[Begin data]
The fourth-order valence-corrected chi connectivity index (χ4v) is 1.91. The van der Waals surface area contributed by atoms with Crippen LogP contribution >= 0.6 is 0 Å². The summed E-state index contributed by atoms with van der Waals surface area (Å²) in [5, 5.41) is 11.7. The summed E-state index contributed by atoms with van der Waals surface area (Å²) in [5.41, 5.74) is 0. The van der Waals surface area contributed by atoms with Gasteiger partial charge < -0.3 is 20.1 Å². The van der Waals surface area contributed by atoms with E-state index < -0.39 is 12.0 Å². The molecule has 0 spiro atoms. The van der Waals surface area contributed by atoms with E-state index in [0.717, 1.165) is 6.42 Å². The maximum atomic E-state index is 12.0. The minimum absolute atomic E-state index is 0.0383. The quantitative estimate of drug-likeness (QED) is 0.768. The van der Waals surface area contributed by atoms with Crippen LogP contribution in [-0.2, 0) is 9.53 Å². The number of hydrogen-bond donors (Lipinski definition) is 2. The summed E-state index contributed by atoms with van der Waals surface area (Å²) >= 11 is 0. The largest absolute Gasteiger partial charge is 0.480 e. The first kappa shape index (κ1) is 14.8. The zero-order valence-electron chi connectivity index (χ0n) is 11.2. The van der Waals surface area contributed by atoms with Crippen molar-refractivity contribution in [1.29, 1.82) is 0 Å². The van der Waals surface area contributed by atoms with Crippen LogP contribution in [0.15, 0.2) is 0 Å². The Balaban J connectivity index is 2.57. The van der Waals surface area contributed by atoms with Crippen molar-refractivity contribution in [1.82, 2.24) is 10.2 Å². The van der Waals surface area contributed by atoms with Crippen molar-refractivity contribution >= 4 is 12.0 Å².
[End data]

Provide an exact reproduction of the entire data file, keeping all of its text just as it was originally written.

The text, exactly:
The fourth-order valence-corrected chi connectivity index (χ4v) is 1.91. The van der Waals surface area contributed by atoms with Crippen LogP contribution >= 0.6 is 0 Å². The summed E-state index contributed by atoms with van der Waals surface area (Å²) in [5, 5.41) is 11.7. The summed E-state index contributed by atoms with van der Waals surface area (Å²) in [5.41, 5.74) is 0. The van der Waals surface area contributed by atoms with Gasteiger partial charge < -0.3 is 20.1 Å². The van der Waals surface area contributed by atoms with E-state index < -0.39 is 12.0 Å². The molecule has 0 spiro atoms. The van der Waals surface area contributed by atoms with E-state index in [0.717, 1.165) is 6.42 Å². The maximum atomic E-state index is 12.0. The minimum absolute atomic E-state index is 0.0383. The quantitative estimate of drug-likeness (QED) is 0.768. The van der Waals surface area contributed by atoms with Crippen LogP contribution in [-0.2, 0) is 9.53 Å². The number of hydrogen-bond donors (Lipinski definition) is 2. The summed E-state index contributed by atoms with van der Waals surface area (Å²) >= 11 is 0. The largest absolute Gasteiger partial charge is 0.480 e. The first kappa shape index (κ1) is 14.8. The zero-order valence-electron chi connectivity index (χ0n) is 11.2. The van der Waals surface area contributed by atoms with Crippen molar-refractivity contribution in [1.29, 1.82) is 0 Å². The van der Waals surface area contributed by atoms with Crippen LogP contribution in [0.15, 0.2) is 0 Å². The Balaban J connectivity index is 2.57. The van der Waals surface area contributed by atoms with Crippen molar-refractivity contribution in [1.82, 2.24) is 10.2 Å². The van der Waals surface area contributed by atoms with Crippen molar-refractivity contribution >= 4 is 12.0 Å².